Tyler Anderson Found Dead as Jury Deliberates Threats Against Presidential Candidates

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Written By Kanisha Laing

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A man from New Hampshire, Tyler Anderson, who was charged with threatening presidential candidates, has been found dead while the jury was deciding his case, according to court filings on Thursday.

The jury started deliberating on Tuesday after the trial began on Monday. Anderson’s lawyer has not commented yet. The court documents stated, “the government has learned that the defendant is deceased,” and prosecutors have moved to dismiss the charges.

Anderson was indicted in December for sending threats through interstate commerce, with each charge carrying up to five years in prison, three years of supervised release, and a fine of up to $250,000.

The U.S. Attorney’s office did not reveal the names of the threatened candidates. When Anderson was arrested, a spokesperson for Republican candidate Vivek Ramaswamy mentioned that the threats were directed at his campaign.

Anderson was arrested on December 9 and released on December 14 under conditions that he avoid contact with any presidential candidates and their campaigns. He was also required to continue his mental health treatment and take prescribed medications.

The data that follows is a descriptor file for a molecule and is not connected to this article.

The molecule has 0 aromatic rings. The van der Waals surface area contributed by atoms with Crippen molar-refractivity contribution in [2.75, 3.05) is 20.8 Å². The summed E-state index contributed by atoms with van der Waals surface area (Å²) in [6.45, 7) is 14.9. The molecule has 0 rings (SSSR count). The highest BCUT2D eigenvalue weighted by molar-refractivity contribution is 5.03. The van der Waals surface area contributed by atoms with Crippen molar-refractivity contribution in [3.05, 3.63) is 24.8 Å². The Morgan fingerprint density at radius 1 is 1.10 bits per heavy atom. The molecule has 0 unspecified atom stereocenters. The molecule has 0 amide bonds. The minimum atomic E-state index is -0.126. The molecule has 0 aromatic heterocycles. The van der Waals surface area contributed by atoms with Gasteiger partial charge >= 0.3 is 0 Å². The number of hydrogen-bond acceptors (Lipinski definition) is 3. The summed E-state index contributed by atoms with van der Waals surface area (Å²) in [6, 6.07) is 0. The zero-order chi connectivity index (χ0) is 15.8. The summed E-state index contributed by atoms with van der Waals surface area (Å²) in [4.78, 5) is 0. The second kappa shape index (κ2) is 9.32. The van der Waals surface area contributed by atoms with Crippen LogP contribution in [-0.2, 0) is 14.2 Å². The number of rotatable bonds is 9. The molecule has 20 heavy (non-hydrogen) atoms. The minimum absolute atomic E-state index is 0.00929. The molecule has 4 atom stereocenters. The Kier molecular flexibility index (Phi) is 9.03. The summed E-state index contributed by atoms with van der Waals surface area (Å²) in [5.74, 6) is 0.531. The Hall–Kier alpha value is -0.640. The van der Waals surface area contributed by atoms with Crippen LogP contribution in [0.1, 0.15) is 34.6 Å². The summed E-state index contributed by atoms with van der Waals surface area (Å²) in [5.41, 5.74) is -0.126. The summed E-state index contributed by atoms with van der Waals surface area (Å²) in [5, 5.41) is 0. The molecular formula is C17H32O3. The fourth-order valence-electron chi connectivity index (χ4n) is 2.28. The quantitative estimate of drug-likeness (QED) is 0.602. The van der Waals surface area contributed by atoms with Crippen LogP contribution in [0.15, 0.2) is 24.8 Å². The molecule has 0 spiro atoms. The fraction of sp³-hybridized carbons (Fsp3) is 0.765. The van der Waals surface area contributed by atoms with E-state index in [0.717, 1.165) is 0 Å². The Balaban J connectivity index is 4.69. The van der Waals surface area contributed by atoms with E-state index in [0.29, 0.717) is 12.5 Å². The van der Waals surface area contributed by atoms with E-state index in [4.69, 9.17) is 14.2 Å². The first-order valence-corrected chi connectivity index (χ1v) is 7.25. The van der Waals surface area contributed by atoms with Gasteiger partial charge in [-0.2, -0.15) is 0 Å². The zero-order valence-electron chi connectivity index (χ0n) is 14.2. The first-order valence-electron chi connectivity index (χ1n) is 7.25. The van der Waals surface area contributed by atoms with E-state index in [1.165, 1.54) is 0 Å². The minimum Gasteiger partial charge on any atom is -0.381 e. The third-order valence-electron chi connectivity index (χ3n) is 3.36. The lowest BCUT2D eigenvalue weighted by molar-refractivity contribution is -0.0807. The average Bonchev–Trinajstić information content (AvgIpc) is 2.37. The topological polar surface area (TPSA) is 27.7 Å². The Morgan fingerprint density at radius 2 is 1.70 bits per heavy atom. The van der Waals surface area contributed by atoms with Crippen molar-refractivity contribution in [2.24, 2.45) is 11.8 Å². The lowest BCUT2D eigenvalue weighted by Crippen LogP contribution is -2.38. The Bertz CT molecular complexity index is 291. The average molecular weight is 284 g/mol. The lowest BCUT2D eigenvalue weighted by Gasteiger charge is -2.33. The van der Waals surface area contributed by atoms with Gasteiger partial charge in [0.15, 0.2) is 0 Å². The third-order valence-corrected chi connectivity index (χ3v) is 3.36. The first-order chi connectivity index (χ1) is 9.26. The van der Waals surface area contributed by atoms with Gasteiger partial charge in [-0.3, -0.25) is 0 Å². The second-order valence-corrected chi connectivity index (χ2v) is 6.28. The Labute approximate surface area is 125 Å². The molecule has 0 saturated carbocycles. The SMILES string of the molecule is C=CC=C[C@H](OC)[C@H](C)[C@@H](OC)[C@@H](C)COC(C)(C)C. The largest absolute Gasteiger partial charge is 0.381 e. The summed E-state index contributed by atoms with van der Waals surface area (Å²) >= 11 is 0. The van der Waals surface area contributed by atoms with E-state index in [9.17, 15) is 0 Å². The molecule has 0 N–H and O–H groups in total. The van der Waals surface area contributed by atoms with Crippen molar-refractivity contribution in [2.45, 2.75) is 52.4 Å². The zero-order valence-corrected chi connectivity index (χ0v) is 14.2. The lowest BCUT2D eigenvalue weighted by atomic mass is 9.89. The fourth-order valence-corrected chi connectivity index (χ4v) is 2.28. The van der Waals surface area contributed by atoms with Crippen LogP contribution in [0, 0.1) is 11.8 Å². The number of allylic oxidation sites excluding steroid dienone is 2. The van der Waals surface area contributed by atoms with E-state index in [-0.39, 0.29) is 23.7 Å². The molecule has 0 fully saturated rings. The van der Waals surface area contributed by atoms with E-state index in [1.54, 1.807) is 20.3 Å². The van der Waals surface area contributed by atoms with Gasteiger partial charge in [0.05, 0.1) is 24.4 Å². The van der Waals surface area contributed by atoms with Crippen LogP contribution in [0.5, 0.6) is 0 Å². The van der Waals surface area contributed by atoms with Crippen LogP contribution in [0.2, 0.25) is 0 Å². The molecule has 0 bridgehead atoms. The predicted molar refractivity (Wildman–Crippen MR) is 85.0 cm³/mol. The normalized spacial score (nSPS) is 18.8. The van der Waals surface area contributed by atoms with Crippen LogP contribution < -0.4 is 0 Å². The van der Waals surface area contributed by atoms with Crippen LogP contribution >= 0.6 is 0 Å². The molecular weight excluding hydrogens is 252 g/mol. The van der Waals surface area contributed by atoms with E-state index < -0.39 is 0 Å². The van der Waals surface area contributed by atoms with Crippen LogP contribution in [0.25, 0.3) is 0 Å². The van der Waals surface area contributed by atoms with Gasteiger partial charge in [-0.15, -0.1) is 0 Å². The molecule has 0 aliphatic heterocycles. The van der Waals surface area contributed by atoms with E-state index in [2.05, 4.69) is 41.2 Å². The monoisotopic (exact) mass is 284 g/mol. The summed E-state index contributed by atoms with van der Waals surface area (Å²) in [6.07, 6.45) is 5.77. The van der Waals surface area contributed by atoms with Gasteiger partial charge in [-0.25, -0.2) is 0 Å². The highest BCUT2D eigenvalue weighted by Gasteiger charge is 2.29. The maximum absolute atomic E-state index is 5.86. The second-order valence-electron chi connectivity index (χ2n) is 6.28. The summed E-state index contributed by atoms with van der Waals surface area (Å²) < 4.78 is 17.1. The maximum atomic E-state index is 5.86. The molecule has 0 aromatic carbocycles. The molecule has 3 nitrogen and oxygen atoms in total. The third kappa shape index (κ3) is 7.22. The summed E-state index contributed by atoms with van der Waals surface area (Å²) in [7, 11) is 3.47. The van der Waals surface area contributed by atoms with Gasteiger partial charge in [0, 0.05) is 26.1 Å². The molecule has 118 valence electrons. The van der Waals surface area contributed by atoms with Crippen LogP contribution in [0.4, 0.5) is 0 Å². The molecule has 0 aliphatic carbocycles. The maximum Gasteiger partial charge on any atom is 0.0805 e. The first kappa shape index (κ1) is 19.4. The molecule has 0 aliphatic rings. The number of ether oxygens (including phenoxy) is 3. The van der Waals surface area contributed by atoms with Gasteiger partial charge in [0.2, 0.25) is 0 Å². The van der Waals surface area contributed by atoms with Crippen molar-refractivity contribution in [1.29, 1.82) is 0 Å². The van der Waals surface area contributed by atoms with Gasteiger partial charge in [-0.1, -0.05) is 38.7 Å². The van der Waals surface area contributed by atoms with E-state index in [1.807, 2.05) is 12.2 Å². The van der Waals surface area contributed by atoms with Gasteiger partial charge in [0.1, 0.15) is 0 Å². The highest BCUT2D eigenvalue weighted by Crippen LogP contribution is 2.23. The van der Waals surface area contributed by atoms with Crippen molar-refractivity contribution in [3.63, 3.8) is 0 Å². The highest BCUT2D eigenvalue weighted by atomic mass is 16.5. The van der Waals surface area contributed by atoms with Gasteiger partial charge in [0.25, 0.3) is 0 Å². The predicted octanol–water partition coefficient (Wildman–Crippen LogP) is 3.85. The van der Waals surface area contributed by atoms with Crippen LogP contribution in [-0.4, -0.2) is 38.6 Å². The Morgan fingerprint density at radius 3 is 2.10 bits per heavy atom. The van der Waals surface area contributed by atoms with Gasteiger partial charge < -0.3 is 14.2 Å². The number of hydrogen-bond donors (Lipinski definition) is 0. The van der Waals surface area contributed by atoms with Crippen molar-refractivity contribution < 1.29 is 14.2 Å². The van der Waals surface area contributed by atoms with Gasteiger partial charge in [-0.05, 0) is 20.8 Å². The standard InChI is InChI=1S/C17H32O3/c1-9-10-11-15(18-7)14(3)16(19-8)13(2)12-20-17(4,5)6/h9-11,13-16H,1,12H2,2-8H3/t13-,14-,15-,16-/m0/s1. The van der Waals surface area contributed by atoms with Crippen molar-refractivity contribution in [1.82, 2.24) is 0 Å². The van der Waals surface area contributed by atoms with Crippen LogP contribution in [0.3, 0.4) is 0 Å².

According to court documents, Anderson received a text from a candidate’s campaign about a breakfast event in Portsmouth and responded with two threatening messages: one about shooting the candidate and another about killing everyone at the event and desecrating their bodies.

Another court document included a screenshot of texts from December 6 threatening a mass shooting in response to an invitation to a candidate’s event. These threats seemed to reference Republican Chris Christie’s “Tell it Like It Is Town Halls.” The Christie campaign thanked law enforcement for handling the threats.

The U.S. Department of Justice stated that they do not name victims to respect their privacy and adhere to the Crime Victims Rights Act.

Anderson had admitted to the FBI that he sent similar threatening texts to multiple other campaigns. The charges included threats sent to two different candidates before the Ramaswamy messages, on November 22 and December 6.

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